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Tuesday, September 2, 2014

"The Unfairest of Them All: Ever After High 2" by Shannon Hale (Reviewed by Cindy Hannikman)




 Read FBC's Review of Storybook of Legends Here
 Visit Shannon Hale's Official Site Here

OVERVIEW: It's the aftermath of Legacy Day, the day when the students at Ever After High are supposed to pledge to follow in their fairytale parents' footsteps, and everyone is in a huff and a puff! Raven Queen, daughter of the Evil Queen, has refused to sign the Storybook of Legends, rejecting her story--and putting everyone else's in jeopardy.

The Royal Apple White doesn't want to think Raven is being a rebellious pain, but Raven's choice means Apple might never get the poisoned apple, Prince Charming, and a kingdom to rule. Behind Apple stands the Royals, those who want to play by the book and embrace their stories. The Rebels, supporters of Raven, believe in breaking free from destiny and writing their own stories.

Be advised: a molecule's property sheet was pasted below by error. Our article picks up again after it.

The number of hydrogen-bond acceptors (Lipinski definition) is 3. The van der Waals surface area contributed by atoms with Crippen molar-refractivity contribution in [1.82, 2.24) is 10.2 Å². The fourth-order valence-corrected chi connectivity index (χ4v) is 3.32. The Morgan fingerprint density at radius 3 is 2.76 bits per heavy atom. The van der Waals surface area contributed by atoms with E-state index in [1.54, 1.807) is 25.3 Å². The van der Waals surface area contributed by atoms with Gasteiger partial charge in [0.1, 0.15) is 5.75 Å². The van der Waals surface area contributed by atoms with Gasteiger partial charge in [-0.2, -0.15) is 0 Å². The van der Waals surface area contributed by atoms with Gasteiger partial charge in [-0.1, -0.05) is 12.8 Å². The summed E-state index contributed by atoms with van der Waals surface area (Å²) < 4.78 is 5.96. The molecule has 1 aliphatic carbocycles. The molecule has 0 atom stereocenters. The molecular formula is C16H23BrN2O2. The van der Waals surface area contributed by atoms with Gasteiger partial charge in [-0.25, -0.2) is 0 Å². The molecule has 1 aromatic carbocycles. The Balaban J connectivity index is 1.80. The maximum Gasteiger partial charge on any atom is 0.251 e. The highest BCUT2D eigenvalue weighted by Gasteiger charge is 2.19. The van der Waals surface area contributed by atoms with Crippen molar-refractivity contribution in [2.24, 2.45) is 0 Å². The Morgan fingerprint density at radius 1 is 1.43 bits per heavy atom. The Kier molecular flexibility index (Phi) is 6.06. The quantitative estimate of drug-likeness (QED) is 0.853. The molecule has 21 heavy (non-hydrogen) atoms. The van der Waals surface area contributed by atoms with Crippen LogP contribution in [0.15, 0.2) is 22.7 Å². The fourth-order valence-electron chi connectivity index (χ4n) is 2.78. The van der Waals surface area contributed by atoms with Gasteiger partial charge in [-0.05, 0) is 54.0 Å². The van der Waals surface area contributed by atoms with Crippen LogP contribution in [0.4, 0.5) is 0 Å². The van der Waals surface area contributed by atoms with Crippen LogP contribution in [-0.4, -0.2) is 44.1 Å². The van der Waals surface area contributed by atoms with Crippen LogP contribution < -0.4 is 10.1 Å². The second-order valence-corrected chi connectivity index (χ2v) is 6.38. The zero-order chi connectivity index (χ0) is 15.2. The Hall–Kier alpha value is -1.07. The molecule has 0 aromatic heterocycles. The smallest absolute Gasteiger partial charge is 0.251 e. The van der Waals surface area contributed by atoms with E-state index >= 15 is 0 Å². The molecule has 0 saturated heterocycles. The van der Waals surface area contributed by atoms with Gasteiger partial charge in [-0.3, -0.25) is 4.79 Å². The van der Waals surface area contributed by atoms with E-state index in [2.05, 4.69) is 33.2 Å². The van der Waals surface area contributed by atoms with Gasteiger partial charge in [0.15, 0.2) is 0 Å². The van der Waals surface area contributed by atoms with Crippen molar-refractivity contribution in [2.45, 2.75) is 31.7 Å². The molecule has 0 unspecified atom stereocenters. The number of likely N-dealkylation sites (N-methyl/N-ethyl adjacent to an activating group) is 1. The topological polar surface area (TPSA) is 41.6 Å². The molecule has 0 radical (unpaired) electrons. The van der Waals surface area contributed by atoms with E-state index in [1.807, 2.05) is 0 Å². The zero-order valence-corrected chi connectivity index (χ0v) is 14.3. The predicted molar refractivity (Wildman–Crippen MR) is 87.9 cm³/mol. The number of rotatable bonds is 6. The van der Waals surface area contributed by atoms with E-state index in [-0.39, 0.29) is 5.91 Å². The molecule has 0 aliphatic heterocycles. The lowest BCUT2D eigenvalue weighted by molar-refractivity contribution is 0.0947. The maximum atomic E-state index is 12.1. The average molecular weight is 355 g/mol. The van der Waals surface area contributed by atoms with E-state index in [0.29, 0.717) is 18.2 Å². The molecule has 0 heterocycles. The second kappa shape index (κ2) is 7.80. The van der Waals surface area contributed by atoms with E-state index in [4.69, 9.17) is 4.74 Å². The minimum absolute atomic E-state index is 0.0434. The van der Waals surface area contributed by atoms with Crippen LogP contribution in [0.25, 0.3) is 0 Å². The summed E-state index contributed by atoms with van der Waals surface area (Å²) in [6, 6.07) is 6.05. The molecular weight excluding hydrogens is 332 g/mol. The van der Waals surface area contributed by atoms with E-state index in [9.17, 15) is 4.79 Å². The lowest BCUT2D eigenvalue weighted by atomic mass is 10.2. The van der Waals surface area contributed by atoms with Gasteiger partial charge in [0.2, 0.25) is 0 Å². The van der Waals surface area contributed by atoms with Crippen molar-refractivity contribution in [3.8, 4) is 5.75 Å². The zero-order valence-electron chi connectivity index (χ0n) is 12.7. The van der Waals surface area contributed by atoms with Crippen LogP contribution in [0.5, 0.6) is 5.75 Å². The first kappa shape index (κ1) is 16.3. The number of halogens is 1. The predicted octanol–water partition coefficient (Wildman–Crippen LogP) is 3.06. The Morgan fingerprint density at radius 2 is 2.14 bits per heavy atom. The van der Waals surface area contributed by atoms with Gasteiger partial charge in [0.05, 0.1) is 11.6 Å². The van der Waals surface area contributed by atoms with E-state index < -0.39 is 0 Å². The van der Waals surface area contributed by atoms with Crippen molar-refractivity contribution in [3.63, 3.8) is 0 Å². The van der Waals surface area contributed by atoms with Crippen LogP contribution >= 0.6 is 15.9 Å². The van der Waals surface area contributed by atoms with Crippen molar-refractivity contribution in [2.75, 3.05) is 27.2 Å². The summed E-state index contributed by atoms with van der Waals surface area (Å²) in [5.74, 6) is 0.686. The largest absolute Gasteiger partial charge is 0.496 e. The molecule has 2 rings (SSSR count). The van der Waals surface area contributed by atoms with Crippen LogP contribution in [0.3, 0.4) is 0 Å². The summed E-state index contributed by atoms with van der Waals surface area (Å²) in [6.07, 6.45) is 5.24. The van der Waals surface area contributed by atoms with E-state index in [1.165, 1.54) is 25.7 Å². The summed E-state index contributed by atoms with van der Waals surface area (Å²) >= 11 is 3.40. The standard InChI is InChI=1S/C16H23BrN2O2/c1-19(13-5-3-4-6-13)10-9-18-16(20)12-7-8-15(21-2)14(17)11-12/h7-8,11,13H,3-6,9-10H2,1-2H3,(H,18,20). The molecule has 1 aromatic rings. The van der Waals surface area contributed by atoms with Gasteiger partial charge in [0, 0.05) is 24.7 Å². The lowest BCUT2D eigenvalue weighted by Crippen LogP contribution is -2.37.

But when the chaos and rivalry land wonderlandiful Madeline Hatter in trouble, Raven and Apple must bring the Royals and the Rebels together to shut the book on their feud before it threatens to end all of their Happily Ever Afters once and for all.
Mirror, Mirror on the Wall...Who'e the Unfairest of Them All?

FORMAT: The Unfairest of Them All is the second book in the Ever After High series. While based off of dolls/TV, the story in this novel is not connected and can be read without knowledge of the TV series/dolls. This series is a children's fantasy that contains adventure, magic and storybook characters.

The novel stands at 335 pages and was published March 25, 2014 by Little, Brown Books for Young Readers.

ANALYSIS: The Storybook of Legends was a pleasant little surprise. It was fun, imaginative, and a bit quirky. I wasn't a huge fan of the whole doll/merchandise tie-in, but putting that aside, I realized it was a fun, light children's novel. So, I had high hopes for the second book when it was released. Luckily, I wasn't disappointed.